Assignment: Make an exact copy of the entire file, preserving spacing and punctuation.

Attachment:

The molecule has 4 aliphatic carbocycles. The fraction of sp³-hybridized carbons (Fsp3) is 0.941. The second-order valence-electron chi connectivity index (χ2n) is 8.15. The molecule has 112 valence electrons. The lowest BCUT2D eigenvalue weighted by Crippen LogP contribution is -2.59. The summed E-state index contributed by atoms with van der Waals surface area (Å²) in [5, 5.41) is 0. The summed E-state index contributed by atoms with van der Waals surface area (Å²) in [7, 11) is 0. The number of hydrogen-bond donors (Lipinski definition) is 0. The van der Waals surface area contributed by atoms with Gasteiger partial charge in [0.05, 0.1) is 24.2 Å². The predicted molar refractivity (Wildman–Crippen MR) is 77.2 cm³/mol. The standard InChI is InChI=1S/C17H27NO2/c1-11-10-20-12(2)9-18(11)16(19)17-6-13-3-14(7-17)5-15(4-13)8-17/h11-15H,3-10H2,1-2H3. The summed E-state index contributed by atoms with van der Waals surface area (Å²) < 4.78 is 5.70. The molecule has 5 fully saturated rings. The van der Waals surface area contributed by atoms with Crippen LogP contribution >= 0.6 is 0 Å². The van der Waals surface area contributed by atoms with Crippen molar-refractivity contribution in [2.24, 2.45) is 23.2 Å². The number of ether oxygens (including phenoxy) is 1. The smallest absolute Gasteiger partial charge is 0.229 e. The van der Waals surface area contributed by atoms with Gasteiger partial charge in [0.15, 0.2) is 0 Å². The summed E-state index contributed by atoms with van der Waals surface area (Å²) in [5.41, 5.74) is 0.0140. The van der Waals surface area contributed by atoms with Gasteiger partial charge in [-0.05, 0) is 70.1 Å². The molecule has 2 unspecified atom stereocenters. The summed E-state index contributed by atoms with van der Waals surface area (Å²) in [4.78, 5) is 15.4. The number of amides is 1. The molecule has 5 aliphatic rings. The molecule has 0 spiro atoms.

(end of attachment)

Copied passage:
The molecule has 4 aliphatic carbocycles. The fraction of sp³-hybridized carbons (Fsp3) is 0.941. The second-order valence-electron chi connectivity index (χ2n) is 8.15. The molecule has 112 valence electrons. The lowest BCUT2D eigenvalue weighted by Crippen LogP contribution is -2.59. The summed E-state index contributed by atoms with van der Waals surface area (Å²) in [5, 5.41) is 0. The summed E-state index contributed by atoms with van der Waals surface area (Å²) in [7, 11) is 0. The number of hydrogen-bond donors (Lipinski definition) is 0. The van der Waals surface area contributed by atoms with Gasteiger partial charge in [0.05, 0.1) is 24.2 Å². The predicted molar refractivity (Wildman–Crippen MR) is 77.2 cm³/mol. The standard InChI is InChI=1S/C17H27NO2/c1-11-10-20-12(2)9-18(11)16(19)17-6-13-3-14(7-17)5-15(4-13)8-17/h11-15H,3-10H2,1-2H3. The summed E-state index contributed by atoms with van der Waals surface area (Å²) < 4.78 is 5.70. The molecule has 5 fully saturated rings. The van der Waals surface area contributed by atoms with Crippen LogP contribution >= 0.6 is 0 Å². The van der Waals surface area contributed by atoms with Crippen molar-refractivity contribution in [2.24, 2.45) is 23.2 Å². The number of ether oxygens (including phenoxy) is 1. The smallest absolute Gasteiger partial charge is 0.229 e. The van der Waals surface area contributed by atoms with Gasteiger partial charge in [0.15, 0.2) is 0 Å². The summed E-state index contributed by atoms with van der Waals surface area (Å²) in [5.41, 5.74) is 0.0140. The van der Waals surface area contributed by atoms with Gasteiger partial charge in [-0.05, 0) is 70.1 Å². The molecule has 2 unspecified atom stereocenters. The summed E-state index contributed by atoms with van der Waals surface area (Å²) in [4.78, 5) is 15.4. The number of amides is 1. The molecule has 5 aliphatic rings. The molecule has 0 spiro atoms.